PNS Daily Newscast - April 2, 2020 

The Trump Administration decides Obama healthcare exchanges will not reopen - we have reaction. Plus a look a vulnerable COVID-19 population you may not have heard about.

2020Talks - April 2, 2020 

Some states this year use ranked-choice voting. What are some of the benefits during COVID-19? Plus, President Trump and former VP Biden continue to battle over the Affordable Care Act.

Nuclear Power Construction Financed by Ratepayers? No Deal in Missouri

July 22, 2011

ST. LOUIS, Mo. - Advocates for clean, renewable energy are pointing to nuclear power financing plans turned down in recent months in Missouri and across the country, as examples of how the industry is too expensive and too volatile to meet the nation's energy needs.

Ed Smith, with the Missouri Coalition for the Environment, says the Construction Work In Progress (CWIP) bill defeated this year would be for an Early Site Permit from the Nuclear Regulatory Commission in the amount of $45 million. The bill would have repealed a portion of a consumer protection law voters overwhelmingly passed in 1976, explains Smith.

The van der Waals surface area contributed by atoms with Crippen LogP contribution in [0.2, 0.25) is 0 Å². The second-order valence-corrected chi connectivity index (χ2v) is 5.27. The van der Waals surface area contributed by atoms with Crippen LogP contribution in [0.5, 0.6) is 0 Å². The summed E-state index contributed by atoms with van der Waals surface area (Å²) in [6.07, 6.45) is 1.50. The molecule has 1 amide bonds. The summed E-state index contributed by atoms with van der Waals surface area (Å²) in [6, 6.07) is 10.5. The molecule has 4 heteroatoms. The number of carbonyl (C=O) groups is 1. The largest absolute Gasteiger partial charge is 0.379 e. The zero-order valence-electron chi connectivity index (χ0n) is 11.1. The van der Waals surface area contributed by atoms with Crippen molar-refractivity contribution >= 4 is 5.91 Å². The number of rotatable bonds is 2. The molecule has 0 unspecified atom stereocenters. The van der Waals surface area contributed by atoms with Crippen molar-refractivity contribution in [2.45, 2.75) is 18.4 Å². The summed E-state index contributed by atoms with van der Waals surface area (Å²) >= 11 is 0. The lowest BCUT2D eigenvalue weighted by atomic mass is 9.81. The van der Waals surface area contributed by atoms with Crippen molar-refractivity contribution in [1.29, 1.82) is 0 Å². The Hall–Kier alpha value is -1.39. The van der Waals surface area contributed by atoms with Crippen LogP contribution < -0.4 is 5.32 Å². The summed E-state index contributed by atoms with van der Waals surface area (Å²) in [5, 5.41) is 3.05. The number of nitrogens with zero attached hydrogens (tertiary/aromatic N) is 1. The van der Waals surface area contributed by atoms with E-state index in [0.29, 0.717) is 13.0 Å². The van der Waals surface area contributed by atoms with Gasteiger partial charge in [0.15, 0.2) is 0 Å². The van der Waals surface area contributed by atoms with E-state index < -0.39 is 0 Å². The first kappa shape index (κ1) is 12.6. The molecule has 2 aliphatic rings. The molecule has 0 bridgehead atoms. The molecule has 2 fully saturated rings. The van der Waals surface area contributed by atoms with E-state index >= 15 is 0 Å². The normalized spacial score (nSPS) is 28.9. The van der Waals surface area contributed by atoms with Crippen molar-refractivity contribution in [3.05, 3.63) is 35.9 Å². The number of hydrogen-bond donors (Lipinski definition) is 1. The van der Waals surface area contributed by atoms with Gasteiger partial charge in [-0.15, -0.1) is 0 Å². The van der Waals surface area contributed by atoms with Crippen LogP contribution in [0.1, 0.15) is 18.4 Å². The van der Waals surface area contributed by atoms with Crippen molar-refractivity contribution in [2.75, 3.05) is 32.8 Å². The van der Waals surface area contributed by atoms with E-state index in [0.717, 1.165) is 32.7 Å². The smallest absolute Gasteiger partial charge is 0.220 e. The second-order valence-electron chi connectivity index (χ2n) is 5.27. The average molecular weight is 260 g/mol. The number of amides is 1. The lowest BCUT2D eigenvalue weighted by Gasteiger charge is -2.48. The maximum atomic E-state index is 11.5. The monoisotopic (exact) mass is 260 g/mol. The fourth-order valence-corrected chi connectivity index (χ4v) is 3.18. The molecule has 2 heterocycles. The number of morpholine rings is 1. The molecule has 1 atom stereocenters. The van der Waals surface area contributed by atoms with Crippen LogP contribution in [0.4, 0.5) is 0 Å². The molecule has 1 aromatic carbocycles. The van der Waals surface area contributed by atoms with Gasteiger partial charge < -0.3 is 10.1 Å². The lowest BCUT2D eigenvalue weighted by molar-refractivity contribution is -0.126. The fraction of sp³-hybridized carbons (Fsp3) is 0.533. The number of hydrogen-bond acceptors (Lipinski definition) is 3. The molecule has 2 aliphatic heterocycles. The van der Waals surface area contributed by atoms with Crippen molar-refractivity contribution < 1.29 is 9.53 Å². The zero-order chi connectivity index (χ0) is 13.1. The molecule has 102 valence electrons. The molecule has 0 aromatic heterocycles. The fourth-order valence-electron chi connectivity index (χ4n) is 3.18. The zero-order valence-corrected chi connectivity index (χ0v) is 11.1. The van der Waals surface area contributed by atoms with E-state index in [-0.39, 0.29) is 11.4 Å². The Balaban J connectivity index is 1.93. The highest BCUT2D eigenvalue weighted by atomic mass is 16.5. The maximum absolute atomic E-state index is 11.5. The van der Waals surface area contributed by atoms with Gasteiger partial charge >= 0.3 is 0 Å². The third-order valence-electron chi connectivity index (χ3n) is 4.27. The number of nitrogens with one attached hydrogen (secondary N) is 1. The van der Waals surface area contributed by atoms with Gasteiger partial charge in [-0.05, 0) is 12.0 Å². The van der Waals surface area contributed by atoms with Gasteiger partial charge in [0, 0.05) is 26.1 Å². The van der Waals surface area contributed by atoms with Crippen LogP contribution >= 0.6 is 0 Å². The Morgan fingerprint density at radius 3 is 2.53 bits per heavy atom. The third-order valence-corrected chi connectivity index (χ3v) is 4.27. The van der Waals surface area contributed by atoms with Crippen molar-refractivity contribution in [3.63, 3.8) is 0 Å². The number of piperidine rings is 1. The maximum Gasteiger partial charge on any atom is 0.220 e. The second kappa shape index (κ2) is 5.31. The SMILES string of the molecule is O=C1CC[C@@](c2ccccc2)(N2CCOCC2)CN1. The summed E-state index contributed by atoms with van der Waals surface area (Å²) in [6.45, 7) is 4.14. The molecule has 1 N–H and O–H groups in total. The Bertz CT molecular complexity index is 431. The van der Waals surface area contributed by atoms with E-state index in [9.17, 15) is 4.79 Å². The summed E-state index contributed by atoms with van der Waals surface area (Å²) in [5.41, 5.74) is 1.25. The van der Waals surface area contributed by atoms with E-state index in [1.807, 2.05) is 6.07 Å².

"The 35-year-old 'No Construction Work In Progress' law has remained intact. You know, it remained intact at the closing of the 2011 legislative session here in May, without it being tampered with. That was a huge victory for consumers in Missouri."

Supporters of the CWIP bill want more debate on its funding. They say the bill would provide consumers a rebate if the plant is never built. It could come up during the special legislative session in September.

Along with Missouri, Smith says other State Legislatures have defeated nuclear measures this year: in Iowa, Kentucky, Minnesota, North Carolina and Wisconsin.

"Nuclear reactors aren't even in the conversation in several states – and in states where they are, they're being shot down by legislators that already know just the simple financing is an extreme risk, not to mention the volatile nature of nuclear power and the waste it generates."

Smith also notes renewed concerns about nuclear energy safety since the Japanese earthquake and tsunami disaster in March, and recent flooding threats to a plant in Nebraska.

Heather Claybrook, Public News Service - MO